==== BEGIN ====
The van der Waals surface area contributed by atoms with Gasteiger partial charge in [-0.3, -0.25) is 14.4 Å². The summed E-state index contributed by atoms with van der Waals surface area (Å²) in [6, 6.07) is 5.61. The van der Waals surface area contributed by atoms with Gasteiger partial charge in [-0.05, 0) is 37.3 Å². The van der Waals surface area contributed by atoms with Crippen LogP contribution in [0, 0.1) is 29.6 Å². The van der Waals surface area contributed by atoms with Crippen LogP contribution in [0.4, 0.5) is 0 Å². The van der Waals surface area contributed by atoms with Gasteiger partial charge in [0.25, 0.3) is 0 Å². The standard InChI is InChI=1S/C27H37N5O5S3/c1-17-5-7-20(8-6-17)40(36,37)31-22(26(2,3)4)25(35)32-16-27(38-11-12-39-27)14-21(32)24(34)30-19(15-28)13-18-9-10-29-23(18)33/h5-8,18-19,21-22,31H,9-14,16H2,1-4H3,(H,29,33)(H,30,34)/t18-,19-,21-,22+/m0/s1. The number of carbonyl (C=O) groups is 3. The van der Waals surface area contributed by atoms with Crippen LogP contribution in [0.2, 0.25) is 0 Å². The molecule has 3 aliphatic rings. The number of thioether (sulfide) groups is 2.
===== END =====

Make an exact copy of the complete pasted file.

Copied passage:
The van der Waals surface area contributed by atoms with Gasteiger partial charge in [-0.3, -0.25) is 14.4 Å². The summed E-state index contributed by atoms with van der Waals surface area (Å²) in [6, 6.07) is 5.61. The van der Waals surface area contributed by atoms with Gasteiger partial charge in [-0.05, 0) is 37.3 Å². The van der Waals surface area contributed by atoms with Crippen LogP contribution in [0, 0.1) is 29.6 Å². The van der Waals surface area contributed by atoms with Crippen LogP contribution in [0.4, 0.5) is 0 Å². The van der Waals surface area contributed by atoms with Gasteiger partial charge in [0.25, 0.3) is 0 Å². The standard InChI is InChI=1S/C27H37N5O5S3/c1-17-5-7-20(8-6-17)40(36,37)31-22(26(2,3)4)25(35)32-16-27(38-11-12-39-27)14-21(32)24(34)30-19(15-28)13-18-9-10-29-23(18)33/h5-8,18-19,21-22,31H,9-14,16H2,1-4H3,(H,29,33)(H,30,34)/t18-,19-,21-,22+/m0/s1. The number of carbonyl (C=O) groups is 3. The van der Waals surface area contributed by atoms with Crippen LogP contribution in [0.2, 0.25) is 0 Å². The molecule has 3 aliphatic rings. The number of thioether (sulfide) groups is 2.